The Ordinary Skier
You’ve seen him in ski films for years, so you know he’s a man of few words. Even when he’s interviewed (like in parts of CP’s Tanner Hall Trilogy) he’s straight to the point, terse and can often be heard intoning with some dark wisdom about the magnitude of the danger in skiing steep mountain lines. He’s stoic and mysterious to say the least. So you’d have to be curious about a documentary on Seth Morrison because you’d expect it to provide answers, you know, shed some light on what makes the guy tick; a guy who takes huge chances on ski slopes year in and year out for nearly two decades as a pro; a guy who skis with such power and yet such grace; a guy who (seemingly) fearlessly hucks off cliffs taller than your average apartment building, stomps it and skis back to the helicopter for more.
Well, if you’re hoping to find some easy answers in director Constantine Papanicolaou’s (“CP”) The Ordinary Skier you’re going to be disappointed, kind of. CP unravels the Seth Morrison story in a straight-shooting biographical manner: interviews with his mother, step-father and fellow skiers. There are trips back to Des Plaines, Illinois where Morrison shows us the hill that got him hooked on riding twin planks. But there’s barely one interview with Morrison where he opens up and let’s us see behind the stony, calm mask. Morrison’s recollections of growing up are delivered in a matter-of-fact tone that while not completely devoid of emotion, still has him keeping his cards close to his chest. Only towards the end of The Ordinary Skier do we get a glimpse of Morrison’s motivation to ski like he does and that it may be a defense mechanism against the feeling of abandonment after his biological father disappeared from his life. Morrison comments how others might turn to drugs or drinking or another sport to provide solace from the demons that haunt them but it’s skiing that Morrison knows, “I wouldn’t know what else to do”, he says. Or it could be the aftermath from surviving the helicopter crash in Portillo, Chile a few years back when two others in the bird did not. The Ordinary Skier never tells us. It’s a marked contrast to Tanner Hall’s demeanor in the best ski documentary of 2010, Like A Lion, where Hall wears his victories and his disasters unselfconsciously on his sleeve for all to see. One has to wonder whether CP was able to get Morrison to feel comfortable enough on camera in an interview setting to get him going.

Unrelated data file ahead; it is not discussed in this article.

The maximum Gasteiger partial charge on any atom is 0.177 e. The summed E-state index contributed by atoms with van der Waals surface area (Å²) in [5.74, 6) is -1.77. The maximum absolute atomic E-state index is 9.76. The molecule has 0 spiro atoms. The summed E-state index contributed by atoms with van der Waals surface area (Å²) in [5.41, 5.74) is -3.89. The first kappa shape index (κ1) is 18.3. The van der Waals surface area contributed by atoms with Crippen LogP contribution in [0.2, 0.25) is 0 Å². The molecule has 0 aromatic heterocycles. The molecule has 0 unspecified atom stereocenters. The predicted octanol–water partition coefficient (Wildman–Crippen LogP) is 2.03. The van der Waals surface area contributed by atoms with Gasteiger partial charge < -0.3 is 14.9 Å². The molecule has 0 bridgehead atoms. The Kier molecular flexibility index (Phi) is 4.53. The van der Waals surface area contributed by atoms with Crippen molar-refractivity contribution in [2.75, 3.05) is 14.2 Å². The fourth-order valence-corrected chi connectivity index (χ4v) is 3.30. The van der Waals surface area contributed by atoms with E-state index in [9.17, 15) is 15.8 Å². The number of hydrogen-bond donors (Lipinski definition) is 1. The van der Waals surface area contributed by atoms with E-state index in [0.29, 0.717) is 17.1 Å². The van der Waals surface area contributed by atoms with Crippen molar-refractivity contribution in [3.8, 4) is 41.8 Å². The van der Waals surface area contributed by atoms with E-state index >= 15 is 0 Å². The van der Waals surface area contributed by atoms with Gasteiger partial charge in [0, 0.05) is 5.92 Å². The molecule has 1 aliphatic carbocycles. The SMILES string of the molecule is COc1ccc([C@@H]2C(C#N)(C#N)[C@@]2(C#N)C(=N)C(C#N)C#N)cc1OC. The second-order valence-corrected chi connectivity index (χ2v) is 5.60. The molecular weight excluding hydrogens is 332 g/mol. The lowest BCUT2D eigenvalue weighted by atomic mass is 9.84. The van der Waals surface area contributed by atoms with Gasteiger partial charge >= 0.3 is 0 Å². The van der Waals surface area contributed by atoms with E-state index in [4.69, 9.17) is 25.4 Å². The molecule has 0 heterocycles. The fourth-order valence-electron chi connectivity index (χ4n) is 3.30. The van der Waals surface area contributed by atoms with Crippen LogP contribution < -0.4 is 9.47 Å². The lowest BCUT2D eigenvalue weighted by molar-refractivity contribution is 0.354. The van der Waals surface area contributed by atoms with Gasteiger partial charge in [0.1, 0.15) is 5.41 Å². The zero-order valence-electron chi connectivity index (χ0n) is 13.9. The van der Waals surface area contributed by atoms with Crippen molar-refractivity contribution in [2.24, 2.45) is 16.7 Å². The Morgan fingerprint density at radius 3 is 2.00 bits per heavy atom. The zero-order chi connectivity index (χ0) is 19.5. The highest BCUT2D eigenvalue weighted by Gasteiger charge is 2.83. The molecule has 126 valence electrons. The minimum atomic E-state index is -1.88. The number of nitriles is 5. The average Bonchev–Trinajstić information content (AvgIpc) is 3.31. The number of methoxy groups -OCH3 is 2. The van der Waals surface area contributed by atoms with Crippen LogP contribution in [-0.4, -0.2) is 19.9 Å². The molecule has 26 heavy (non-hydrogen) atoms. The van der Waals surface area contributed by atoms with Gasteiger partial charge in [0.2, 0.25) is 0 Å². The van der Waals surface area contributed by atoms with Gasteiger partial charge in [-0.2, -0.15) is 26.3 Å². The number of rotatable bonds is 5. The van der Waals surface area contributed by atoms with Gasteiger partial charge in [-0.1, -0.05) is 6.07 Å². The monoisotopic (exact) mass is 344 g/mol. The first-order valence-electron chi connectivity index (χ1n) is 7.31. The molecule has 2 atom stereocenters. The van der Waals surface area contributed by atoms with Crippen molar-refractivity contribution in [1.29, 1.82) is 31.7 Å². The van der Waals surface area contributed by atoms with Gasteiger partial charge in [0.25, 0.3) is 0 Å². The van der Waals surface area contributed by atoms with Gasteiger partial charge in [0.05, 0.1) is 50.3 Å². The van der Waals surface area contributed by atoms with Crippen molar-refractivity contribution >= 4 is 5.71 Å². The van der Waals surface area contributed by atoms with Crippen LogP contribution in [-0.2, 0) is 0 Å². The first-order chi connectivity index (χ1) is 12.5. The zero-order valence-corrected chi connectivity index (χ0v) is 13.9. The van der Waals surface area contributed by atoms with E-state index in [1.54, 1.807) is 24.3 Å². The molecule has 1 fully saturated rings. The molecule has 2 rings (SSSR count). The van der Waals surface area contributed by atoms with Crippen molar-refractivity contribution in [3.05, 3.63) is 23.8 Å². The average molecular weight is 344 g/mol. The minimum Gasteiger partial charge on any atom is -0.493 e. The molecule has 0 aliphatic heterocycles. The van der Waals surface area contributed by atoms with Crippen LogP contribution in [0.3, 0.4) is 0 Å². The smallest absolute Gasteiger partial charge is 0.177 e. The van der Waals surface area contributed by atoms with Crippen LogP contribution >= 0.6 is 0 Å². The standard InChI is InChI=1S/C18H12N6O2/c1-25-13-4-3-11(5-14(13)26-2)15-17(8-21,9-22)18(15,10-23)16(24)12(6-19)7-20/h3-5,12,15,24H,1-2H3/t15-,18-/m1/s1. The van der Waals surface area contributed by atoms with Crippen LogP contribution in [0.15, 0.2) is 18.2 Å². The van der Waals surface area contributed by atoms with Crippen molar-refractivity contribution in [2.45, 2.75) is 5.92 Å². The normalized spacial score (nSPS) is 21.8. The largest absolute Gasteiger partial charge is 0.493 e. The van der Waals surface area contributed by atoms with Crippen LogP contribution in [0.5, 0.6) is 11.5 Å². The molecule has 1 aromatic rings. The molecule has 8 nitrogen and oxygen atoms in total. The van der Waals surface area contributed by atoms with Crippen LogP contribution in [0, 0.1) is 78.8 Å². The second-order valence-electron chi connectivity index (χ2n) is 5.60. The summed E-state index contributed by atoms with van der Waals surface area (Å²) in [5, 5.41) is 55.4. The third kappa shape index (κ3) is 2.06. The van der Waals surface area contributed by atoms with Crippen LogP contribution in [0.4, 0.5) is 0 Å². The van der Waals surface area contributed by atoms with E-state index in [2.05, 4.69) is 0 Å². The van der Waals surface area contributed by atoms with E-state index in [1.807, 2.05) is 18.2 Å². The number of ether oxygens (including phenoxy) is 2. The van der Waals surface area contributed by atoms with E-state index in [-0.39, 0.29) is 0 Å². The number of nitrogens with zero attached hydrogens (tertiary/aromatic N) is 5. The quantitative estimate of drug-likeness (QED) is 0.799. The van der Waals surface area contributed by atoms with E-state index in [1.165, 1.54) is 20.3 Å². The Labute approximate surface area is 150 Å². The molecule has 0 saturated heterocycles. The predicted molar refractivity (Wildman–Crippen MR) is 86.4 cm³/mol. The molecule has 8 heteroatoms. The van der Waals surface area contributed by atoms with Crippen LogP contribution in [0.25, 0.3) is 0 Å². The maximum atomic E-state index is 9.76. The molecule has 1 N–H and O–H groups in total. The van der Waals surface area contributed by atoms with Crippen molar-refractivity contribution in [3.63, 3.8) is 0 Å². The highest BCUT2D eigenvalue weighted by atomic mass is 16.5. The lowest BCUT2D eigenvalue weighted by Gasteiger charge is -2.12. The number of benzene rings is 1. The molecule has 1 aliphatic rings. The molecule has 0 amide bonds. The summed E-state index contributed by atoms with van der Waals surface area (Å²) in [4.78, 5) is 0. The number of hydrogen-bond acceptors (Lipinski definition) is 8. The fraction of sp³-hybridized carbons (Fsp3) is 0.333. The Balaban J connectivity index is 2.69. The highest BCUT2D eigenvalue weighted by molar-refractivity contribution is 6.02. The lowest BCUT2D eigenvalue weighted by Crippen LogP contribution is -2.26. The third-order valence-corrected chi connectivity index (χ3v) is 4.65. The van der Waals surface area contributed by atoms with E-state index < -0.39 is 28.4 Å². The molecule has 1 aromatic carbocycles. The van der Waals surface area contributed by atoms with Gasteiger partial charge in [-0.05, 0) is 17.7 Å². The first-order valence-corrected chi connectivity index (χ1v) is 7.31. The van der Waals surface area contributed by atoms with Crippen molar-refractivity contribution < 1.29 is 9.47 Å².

The revelations come in the interviews with the pivotal people in Morrison’s life. When his parents divorced while he was six years old he took it hard. “He said ‘I don’t care’, you learn from his step-father, “He did but he would never admit it”. Other illuminations come from fellow skier Dan Treadway who comments on the artistic side to freeskiing and from Sean Pettit, himself a product of broken home, who talks about the mountain as a surrogate father figure. You are left to impute the same opinions to Morrison but there’s nothing really backing up whether you’re correct in that assumption.
And then there are the photos of the teenage Morrison, laughing, goofing around, ripping it up as a ski racer during his high school years. As the photos slide in and out in the Ken Burns style, it’s hard to believe that the hell-raiser pictured there is now a taciturn realist. Seeing as there’s no insight or explanation into the transformation, pod people from outer space could have taken his personality for all you know.
About 15 minutes into The Ordinary Skier we are introduced to the sub-plot: a trip to Chamonix with JP Auclair and Kye Petersen that is guided by the affable American ski-alpinist Nate Wallace. The experience is a cross between a pilgrimage to the holy site of the birth of ski-mountaineering and a medieval ordeal where the pupil has to survive a series of grueling tests in order to succeed because the planning and preparation required to make even the basic Cham runs like the Passerelle Couloir make staggering demands on your skills.
It’s an interesting first meeting with Wallace because he only knows Morrison from his rep as a madman and yet there’s Morrison dialing it back and sagely putting it out there that, “We’ll take it one step at a time and work our way into it. You can’t just go to the biggest thing and drop right in – that’s just stupid. You gotta learn and here I am learning.”
Chamonix is a humbling experience for any hot-shot skier and as we already have learned, Morrison is now at the stage of his life where he’s past being a young gun and has become a wizened, Jedi Master athlete. The Cham segments then simply underline or perhaps high-light this aspect of his mature persona. He didn’t have to go to Cham, he could have loaded The Ordinary Skier with astounding cliff hucks, but he didn’t. The scenes of the unsettlingly steep runs with the accompanying nerves (check the scenes done at the Col du Plan on the Aiguille du Midi’s north face) that go with them are a subtle reflection of the depth of the man’s character at this point in his career.
So maybe, at the end of the day, we have to realize and accept that this is the essence of Seth Morrison. The lazer-like focus of the mind needed to govern the cold-fusion firing of a skier’s synapses and the speed of light mental processing required to render to necessary physical reactions required to ski big mountains or deep pow through tight trees is not common amongst us mortals. Morrison has it by the bucket full and so he lets his art speak for him. Remember that next time you see him stomp a massive back-flip. By Mark “The Attorney General” Quail